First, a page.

• Co-founder and board member – PEDAL-Portobello Transition Town;
  • Community Councillor in Portobello;
  • Vice President of Edinburgh University Students’ Association
  • Campaigner to save Castlebrae High School.

I was Rector of Edinburgh University between 2012 and 2015. In this role I :

  • Campaigned for divestment of University funds from fossil fuels and the arms trade;
  • Won a campaign to fix international student fees across the course of a degree;
  • Worked with students to create a 106-unit student housing cooperative;
  • Campaigned to close the gender pay gap;
  • Ensured the University commit to ending zero-hour contracts;
  • Fought against £9000 fees.

The exciting referendum campaign attracted support and I will ensure our Holyrood campaign repeats this, learning from my experience as Convener of the Edinburgh Green Party, Chair of the European Campaign Group in 2009 and 2014 and as a candidate in the 2007 and 2011 Holyrood elections.

Vote Peter McColl #1 for Edinburgh East

I am standing for selection to be the Scottish Green Party’s candidate for Edinburgh East in the 2015 General Election. This election gives us the opportunity to build on what was our best ever result in Scotland in the 2014 European Elections. Whilst we did not get a Green MEP elected, we did reach a range of new voters who showed their support for our message of a just and welcoming Scotland. We must build on this electoral advance, securing our place as the Party that stands up for public services and workers, immigrants and the vulnerable, and for a Scotland that builds peace in the world.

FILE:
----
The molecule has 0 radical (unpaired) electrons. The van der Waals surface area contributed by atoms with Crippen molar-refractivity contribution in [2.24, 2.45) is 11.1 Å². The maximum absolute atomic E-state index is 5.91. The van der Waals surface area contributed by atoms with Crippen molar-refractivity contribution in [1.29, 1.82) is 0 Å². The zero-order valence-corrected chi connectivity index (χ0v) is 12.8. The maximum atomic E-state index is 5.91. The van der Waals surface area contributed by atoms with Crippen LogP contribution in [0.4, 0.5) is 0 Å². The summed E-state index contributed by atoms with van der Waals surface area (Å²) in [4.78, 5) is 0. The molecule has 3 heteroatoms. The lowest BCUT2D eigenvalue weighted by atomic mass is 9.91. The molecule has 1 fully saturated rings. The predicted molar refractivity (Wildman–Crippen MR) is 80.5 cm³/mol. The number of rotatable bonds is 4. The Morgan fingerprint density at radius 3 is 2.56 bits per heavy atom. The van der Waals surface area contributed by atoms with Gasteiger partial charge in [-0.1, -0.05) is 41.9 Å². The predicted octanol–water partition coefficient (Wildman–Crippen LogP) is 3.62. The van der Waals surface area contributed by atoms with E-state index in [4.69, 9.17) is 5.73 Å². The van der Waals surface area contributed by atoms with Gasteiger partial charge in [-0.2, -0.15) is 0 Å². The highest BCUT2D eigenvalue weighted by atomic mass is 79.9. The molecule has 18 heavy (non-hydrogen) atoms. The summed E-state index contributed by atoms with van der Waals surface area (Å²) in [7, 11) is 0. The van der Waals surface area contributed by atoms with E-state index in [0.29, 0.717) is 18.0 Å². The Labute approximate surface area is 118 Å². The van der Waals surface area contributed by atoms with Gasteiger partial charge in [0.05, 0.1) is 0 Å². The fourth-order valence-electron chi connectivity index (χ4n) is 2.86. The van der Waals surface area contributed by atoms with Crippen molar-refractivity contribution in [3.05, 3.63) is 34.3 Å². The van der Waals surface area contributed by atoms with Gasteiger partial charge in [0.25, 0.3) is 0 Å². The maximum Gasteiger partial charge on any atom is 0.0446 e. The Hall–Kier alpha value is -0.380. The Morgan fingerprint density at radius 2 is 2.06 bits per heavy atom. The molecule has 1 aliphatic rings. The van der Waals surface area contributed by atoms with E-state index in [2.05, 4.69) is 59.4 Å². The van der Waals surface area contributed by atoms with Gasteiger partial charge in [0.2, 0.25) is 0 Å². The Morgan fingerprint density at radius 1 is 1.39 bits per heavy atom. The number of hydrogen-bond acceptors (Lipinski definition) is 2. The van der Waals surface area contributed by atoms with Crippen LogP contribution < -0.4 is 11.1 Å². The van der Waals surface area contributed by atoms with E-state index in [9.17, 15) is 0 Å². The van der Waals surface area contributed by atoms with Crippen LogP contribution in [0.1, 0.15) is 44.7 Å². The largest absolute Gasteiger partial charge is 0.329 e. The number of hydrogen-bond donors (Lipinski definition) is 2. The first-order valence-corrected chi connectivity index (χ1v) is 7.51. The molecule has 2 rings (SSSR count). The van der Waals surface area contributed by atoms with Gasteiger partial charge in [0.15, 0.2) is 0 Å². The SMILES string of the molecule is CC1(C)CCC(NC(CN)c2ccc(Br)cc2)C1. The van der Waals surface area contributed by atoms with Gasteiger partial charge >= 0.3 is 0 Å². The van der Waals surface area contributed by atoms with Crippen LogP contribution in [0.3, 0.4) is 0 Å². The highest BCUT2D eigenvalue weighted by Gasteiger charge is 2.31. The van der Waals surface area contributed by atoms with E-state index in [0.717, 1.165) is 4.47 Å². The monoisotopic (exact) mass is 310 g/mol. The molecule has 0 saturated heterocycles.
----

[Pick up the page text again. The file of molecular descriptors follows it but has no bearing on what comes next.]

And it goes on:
Edinburgh East is the best opportunity for a Scottish Green MP. I am well known in Portobello and Edinburgh University, two important Green areas of the constituency. I am a local candidate who can deliver a big Green vote here.

I will use the campaign to:

  • Fight for action on climate change and biodiversity;
  • Oppose austerity, cuts, and attacks on social security;
  • Build Edinburgh Greens ahead of Holyrood election;
  • Combat inequality.

As a community activist in Portobello I have been:

  • Founding board member – PEDAL-Portobello Transition Town;
  • Community Councillor;
  • Campaigner to keep Castlebrae High School open;
  • Council candidate twice, increasing the vote substantially.

As Rector of Edinburgh University I:

  • Campaigned for Fossil-Free University investments;
  • Won fixed international student fees;
  • Created a 106-unit student housing cooperative;
  • Fought against £9000 fees.